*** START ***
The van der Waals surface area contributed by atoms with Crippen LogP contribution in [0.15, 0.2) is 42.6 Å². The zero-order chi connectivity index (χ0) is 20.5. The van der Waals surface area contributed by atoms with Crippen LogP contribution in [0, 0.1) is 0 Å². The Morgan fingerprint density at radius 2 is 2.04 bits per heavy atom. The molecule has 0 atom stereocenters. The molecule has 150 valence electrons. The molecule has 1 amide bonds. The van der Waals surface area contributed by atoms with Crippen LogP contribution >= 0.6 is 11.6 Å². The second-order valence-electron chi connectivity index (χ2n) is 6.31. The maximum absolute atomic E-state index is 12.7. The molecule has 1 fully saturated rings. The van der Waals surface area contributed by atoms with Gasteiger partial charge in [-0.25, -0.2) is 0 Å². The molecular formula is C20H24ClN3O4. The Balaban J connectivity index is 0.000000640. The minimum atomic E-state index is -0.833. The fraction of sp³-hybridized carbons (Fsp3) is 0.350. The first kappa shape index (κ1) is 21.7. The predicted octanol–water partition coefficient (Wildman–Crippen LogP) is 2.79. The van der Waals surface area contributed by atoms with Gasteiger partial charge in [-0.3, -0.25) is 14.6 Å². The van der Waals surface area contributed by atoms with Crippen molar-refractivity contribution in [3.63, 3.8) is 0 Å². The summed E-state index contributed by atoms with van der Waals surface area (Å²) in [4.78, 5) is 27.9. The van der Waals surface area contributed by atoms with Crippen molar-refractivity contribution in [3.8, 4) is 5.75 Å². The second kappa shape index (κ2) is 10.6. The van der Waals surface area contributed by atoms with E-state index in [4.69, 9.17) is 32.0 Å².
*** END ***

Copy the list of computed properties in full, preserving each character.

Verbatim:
The van der Waals surface area contributed by atoms with Crippen LogP contribution in [0.15, 0.2) is 42.6 Å². The zero-order chi connectivity index (χ0) is 20.5. The van der Waals surface area contributed by atoms with Crippen LogP contribution in [0, 0.1) is 0 Å². The Morgan fingerprint density at radius 2 is 2.04 bits per heavy atom. The molecule has 0 atom stereocenters. The molecule has 150 valence electrons. The molecule has 1 amide bonds. The van der Waals surface area contributed by atoms with Crippen LogP contribution >= 0.6 is 11.6 Å². The second-order valence-electron chi connectivity index (χ2n) is 6.31. The maximum absolute atomic E-state index is 12.7. The molecule has 1 fully saturated rings. The van der Waals surface area contributed by atoms with Gasteiger partial charge in [-0.25, -0.2) is 0 Å². The molecular formula is C20H24ClN3O4. The Balaban J connectivity index is 0.000000640. The minimum atomic E-state index is -0.833. The fraction of sp³-hybridized carbons (Fsp3) is 0.350. The first kappa shape index (κ1) is 21.7. The predicted octanol–water partition coefficient (Wildman–Crippen LogP) is 2.79. The van der Waals surface area contributed by atoms with Gasteiger partial charge in [-0.3, -0.25) is 14.6 Å². The van der Waals surface area contributed by atoms with Crippen molar-refractivity contribution in [3.63, 3.8) is 0 Å². The summed E-state index contributed by atoms with van der Waals surface area (Å²) in [4.78, 5) is 27.9. The van der Waals surface area contributed by atoms with Crippen molar-refractivity contribution in [3.8, 4) is 5.75 Å². The second kappa shape index (κ2) is 10.6. The van der Waals surface area contributed by atoms with E-state index in [4.69, 9.17) is 32.0 Å².